These people have taken over the buildings of a public school near where I grew up - for "healing retreats and discipleship training". They have also bought the pub opposite which they are turning into a hotel for the general public - sans bar and avec bookshop. All very interesting stuff for those of us interested in patterns of religious behaviour in this country.
Over the last couple of weeks it has been hard to turn on the tv without being confronted with a Da Vinci Code spin off; some more arch than others - ITV for example followed a group of devotees and skeptics around the sites of the book to meet with "experts" and then had the footage analysed by tv's favourite rent-a-shrink Raj Persaud.
We think the knowingness and self consciousness of such programmes to be a good thing that could usefully go further and try to explain why such an average book has hit the zeitgeist. Readers may know that we at Russcoff have a particular interest in the Church of England.
( especially we are interested in in the underlying trends/ theories on the causes for the increasing polarisation of the C or E - e.g the move toward secularisation, the backlash, and the various functions that the Church still fulfills for millions of nominal christians. We are looking to investigate the exect composition of the C or E in terms of those who self identify as evangelical and liberal, and to discover what nature the religiosity of both groups takes. We have blogged on the Alpha phenomenon )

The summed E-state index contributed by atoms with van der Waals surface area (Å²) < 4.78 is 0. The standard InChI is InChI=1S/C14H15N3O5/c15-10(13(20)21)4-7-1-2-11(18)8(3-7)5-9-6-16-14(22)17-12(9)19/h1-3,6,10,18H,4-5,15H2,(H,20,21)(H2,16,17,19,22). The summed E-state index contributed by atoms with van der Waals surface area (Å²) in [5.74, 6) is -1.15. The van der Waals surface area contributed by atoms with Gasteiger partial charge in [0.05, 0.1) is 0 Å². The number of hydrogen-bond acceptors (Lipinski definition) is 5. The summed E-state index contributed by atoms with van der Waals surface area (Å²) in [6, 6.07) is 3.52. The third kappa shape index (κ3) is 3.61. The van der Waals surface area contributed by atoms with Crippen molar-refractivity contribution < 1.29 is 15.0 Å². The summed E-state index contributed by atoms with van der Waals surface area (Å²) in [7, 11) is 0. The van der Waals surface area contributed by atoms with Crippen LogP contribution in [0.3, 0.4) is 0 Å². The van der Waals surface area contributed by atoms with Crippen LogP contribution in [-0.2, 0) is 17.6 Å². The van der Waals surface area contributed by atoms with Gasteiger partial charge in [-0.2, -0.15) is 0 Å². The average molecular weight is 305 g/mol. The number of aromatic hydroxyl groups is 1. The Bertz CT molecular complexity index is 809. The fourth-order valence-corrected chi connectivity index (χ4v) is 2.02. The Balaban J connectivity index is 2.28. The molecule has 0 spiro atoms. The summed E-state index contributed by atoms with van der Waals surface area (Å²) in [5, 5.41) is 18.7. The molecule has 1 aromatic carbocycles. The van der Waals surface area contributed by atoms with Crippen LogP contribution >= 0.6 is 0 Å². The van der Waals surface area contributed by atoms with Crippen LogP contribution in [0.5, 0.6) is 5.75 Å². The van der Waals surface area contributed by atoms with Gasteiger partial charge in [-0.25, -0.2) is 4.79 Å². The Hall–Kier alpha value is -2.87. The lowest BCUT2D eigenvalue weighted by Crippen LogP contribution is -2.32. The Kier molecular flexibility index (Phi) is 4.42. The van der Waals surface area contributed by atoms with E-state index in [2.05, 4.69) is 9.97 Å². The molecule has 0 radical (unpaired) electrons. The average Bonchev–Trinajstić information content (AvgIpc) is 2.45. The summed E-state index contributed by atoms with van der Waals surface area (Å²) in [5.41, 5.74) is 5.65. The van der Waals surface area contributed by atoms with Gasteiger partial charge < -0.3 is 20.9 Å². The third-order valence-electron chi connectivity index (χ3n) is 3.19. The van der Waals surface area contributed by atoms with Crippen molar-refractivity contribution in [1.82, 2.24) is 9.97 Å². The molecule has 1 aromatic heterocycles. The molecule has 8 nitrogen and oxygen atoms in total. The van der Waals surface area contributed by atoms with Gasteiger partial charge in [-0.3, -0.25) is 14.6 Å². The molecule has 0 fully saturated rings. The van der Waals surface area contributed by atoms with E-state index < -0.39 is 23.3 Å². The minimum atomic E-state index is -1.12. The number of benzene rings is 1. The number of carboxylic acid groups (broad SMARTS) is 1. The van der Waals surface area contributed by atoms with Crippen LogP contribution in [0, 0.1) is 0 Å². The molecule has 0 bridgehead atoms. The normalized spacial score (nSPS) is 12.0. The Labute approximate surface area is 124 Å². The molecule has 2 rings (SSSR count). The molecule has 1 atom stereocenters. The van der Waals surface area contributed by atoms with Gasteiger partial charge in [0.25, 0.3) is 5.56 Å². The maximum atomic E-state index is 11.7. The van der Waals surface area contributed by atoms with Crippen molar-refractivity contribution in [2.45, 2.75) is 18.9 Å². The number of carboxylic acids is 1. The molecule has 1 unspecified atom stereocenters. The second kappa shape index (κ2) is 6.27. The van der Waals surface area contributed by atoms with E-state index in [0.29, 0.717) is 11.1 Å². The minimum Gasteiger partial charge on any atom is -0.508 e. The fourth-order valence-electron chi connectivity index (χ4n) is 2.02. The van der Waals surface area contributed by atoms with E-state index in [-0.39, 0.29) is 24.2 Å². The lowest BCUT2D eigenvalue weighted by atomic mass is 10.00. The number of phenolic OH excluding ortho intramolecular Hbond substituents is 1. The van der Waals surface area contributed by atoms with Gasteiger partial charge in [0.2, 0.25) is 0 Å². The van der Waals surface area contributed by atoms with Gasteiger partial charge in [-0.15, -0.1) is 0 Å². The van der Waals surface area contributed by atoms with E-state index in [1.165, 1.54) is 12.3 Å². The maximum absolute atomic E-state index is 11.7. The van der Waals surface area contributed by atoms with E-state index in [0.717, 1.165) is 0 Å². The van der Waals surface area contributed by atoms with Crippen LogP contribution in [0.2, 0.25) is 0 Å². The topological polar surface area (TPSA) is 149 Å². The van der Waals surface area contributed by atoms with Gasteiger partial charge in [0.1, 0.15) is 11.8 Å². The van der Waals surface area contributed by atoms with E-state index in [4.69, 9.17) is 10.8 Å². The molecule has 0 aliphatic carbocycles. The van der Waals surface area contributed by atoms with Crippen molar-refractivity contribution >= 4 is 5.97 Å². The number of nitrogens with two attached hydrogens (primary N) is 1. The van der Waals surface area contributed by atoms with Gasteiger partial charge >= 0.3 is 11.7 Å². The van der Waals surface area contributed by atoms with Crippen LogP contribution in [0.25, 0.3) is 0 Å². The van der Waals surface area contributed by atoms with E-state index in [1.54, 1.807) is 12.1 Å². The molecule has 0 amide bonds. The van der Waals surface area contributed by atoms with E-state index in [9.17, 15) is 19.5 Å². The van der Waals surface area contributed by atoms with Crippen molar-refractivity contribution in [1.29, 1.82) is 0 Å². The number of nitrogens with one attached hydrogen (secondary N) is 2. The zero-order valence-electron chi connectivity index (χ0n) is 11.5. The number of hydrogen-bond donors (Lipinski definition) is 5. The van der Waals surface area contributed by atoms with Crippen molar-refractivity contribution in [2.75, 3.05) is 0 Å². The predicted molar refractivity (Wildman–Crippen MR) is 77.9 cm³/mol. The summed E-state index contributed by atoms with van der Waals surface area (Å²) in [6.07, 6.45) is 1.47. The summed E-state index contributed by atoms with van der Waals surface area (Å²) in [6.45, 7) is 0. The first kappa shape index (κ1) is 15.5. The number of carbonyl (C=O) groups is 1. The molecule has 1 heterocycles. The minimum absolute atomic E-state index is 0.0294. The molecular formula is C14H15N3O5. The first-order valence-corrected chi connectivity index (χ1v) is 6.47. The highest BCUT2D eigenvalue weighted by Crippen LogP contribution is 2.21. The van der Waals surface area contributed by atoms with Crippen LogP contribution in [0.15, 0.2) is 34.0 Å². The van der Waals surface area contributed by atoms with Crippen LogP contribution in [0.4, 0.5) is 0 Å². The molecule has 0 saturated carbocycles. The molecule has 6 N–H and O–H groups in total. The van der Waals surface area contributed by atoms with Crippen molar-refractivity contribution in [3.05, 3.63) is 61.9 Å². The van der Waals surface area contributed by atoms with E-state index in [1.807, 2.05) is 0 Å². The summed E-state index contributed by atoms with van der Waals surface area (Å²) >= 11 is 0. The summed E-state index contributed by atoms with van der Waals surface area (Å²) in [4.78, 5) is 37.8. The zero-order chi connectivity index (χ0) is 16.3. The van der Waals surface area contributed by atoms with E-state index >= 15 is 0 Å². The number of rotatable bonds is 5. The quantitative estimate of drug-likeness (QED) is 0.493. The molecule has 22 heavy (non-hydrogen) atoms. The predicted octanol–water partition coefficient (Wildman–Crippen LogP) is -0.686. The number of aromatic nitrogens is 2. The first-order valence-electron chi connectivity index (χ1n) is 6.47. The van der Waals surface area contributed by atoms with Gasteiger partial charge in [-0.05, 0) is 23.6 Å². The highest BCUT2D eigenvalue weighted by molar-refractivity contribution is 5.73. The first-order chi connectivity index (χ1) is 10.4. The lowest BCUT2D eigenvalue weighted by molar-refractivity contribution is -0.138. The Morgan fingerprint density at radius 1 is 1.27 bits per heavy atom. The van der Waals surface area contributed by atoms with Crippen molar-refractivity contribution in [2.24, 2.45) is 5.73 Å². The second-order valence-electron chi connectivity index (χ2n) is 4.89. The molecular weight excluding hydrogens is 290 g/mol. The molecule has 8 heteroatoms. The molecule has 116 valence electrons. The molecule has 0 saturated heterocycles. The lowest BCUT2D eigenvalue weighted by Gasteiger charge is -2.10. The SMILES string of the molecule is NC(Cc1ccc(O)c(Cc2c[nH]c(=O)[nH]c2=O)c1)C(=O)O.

but that doesn't stop us believing that the same things that we are interested in the C of E apply to the Catholic context of the DVC
We use those terms because they are the specific idiom of 20 century liberal theology. Another way of putting it is that people want to believe in a God, but they want to believe in one that connects to their thoroughly post modern world and in order to do that they need to have a reason to separate the core beliefs from the off-putting baggage.
Like Davies, he looks at how secularisation comes from a complex reaction to the modern or if you like post modern world. It seems a much more satisfying and rounded analysis than say Don Cupitt's infectious romp through liberal theology, The Sea of Faith.
Cupitt's anaysis seems to consign literalism and fundamentalism to the waste bin, categorising them, if we remember correctly, as obscurantist throwbacks to medieval thought.
I really am so on the point of writing some proper posts. Meanwhile I have just got delivery of my new Nokia N80 - 3 megapixel, "Quickoffice" PDA suite, Outlook integration, useful MP3 symbian operating etc, browsered up WiFi machine (3G but working on 2)
It's very nearly a great all in one machine. A little too slow, and without quite enough memory or a useful enough keyboard to surf (although the way it navigates the screen is pretty neat).
It's a little too chunky too. I think web browsing won't take off. I think the phone of the future will be like the Samsung Mourinho advertises but with good synchronisation with your desktop calendar (which it might have - I don't know) - i.e good phone, good camera, bit of outlook, and small .....
N.B The picture of the 666 picture taken on this phone on the 6/6/06 is sized exactly 666 kb !!